Thorntons’ commercial sales rose sharply in the last financial year by 22% to £62.6m, but the chocolate firm’s retail sales slumped 3.7% to £152m, meaning pre-tax profits of just £6.1m were announced on Wednesday, compared to £8m in 2008/9.
As the UK’s last independent, publicly listed chocolate maker, Thorntons is struggling on the high street, with most of its 377 shops and 222 franchises hit by falling sales.
Retail sales fell 3.7% to £152m, despite discounting, while firm-owned retail stores (85% of outlets), saw like-for-like sales declines of 3.4% across the year, and 6% in Q4.
Franchise outlets performed even worse, with sales falling 14.7% year-on-year, confirming a prevailing recessionary trend that saw significant franchisee Birthdays file for administration in May 2009 and major customer Woolworths collapse the year before.
Increased corporate demand
However, in a note on Thorntons this week, Jeary said there were grounds for optimism, citing increased corporate demand, specifically in the leisure and hospitality sectors, as well as “higher [income] forecasts in commercial and franchise” following two new licence agreements, for biscuits and chilled desserts.
Jeary said: “Thorntons remains committed to driving higher opportunity channels, primarily commercial and direct sales, supported by ongoing production innovation.
“The better growth prospects in commercial (30% of sales), driven by ongoing product innovation, should offset the continuing challenges of retail, where the onus of proof remains on the company to show it is managing a downscaling of the business.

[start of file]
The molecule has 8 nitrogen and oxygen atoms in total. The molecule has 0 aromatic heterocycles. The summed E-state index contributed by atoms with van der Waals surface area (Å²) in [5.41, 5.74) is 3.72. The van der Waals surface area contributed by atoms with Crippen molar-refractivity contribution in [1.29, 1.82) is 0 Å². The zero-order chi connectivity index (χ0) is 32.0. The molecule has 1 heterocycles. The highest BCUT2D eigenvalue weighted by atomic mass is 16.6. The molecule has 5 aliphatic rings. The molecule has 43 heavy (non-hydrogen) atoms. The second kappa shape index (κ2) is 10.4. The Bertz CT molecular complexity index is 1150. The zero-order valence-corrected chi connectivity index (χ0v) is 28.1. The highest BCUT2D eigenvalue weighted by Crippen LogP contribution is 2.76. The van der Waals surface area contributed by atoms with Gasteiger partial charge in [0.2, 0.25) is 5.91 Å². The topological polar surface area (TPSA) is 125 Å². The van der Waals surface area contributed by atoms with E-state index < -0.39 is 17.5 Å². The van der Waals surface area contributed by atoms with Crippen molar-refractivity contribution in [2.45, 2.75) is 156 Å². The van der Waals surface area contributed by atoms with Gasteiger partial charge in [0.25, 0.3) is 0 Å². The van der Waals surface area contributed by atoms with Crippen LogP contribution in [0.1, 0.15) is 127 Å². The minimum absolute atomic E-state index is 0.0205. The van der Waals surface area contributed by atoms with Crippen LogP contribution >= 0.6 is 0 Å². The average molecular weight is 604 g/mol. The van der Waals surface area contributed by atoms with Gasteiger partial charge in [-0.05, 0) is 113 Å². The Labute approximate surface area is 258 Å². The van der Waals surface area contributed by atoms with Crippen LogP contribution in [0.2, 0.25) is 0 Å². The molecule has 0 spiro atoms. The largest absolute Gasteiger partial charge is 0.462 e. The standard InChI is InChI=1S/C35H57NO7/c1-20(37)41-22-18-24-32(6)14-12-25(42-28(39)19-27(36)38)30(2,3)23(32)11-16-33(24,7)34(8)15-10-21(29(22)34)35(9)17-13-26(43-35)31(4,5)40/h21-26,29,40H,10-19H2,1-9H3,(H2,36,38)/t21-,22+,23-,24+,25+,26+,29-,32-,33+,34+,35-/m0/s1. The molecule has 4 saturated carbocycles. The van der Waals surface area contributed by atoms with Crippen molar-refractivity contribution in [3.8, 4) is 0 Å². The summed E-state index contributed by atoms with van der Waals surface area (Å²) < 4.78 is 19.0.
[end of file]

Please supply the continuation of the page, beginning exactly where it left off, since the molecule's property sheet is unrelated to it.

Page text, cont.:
“That said, an average lease life of just over four years and deflationary trends in property costs give Thorntons flexibility on this score.”
Gross margin performance
Jeary said that Thorntons’ action to reduce net debt – from £26.7m at the end of 2008/9 to £26m this financial year – was also good news, and that gross margin performance (the difference between production costs and sales) was “stronger than we had forecast.”
Gross margin performance rose 80 base points to 49.7%, and Jeary put this down to increased commercial sales, manufacturing efficiency savings and “overhead absorption”.
However, Jeary warned that issues negatively affecting sales margins included a “higher level of discounting within retail and other adverse product-mix movements.”
More specifically: “The combination of higher raw material costs (both cocoa up 25% over the year and butter up 66% since July 2009)…is likely to exert downward pressure on gross margin percentage [for the year ending 2011]…in our view.”